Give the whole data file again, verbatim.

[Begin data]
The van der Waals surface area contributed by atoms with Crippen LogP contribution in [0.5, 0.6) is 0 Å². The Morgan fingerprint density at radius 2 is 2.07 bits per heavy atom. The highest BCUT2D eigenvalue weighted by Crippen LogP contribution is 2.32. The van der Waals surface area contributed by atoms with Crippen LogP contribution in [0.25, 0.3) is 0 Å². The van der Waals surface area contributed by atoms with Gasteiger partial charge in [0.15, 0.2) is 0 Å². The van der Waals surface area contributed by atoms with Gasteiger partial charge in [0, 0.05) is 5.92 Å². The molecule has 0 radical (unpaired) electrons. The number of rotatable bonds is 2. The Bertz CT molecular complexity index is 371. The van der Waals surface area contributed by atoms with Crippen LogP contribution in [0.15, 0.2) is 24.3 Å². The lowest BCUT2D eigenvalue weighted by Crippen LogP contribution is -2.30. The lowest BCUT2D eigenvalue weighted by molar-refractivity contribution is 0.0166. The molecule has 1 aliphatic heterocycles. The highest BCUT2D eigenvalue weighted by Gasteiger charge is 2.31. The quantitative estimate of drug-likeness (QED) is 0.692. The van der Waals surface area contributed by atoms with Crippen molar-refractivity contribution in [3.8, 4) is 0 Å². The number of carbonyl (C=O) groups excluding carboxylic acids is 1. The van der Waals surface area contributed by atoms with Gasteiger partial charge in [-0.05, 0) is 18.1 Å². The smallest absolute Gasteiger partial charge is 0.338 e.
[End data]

The van der Waals surface area contributed by atoms with Crippen LogP contribution in [0.5, 0.6) is 0 Å². The Morgan fingerprint density at radius 2 is 2.07 bits per heavy atom. The highest BCUT2D eigenvalue weighted by Crippen LogP contribution is 2.32. The van der Waals surface area contributed by atoms with Crippen LogP contribution in [0.25, 0.3) is 0 Å². The van der Waals surface area contributed by atoms with Gasteiger partial charge in [0.15, 0.2) is 0 Å². The van der Waals surface area contributed by atoms with Gasteiger partial charge in [0, 0.05) is 5.92 Å². The molecule has 0 radical (unpaired) electrons. The number of rotatable bonds is 2. The Bertz CT molecular complexity index is 371. The van der Waals surface area contributed by atoms with Crippen LogP contribution in [0.15, 0.2) is 24.3 Å². The lowest BCUT2D eigenvalue weighted by Crippen LogP contribution is -2.30. The lowest BCUT2D eigenvalue weighted by molar-refractivity contribution is 0.0166. The molecule has 1 aliphatic heterocycles. The highest BCUT2D eigenvalue weighted by Gasteiger charge is 2.31. The quantitative estimate of drug-likeness (QED) is 0.692. The van der Waals surface area contributed by atoms with Crippen molar-refractivity contribution in [3.8, 4) is 0 Å². The number of carbonyl (C=O) groups excluding carboxylic acids is 1. The van der Waals surface area contributed by atoms with Gasteiger partial charge in [-0.05, 0) is 18.1 Å². The smallest absolute Gasteiger partial charge is 0.338 e.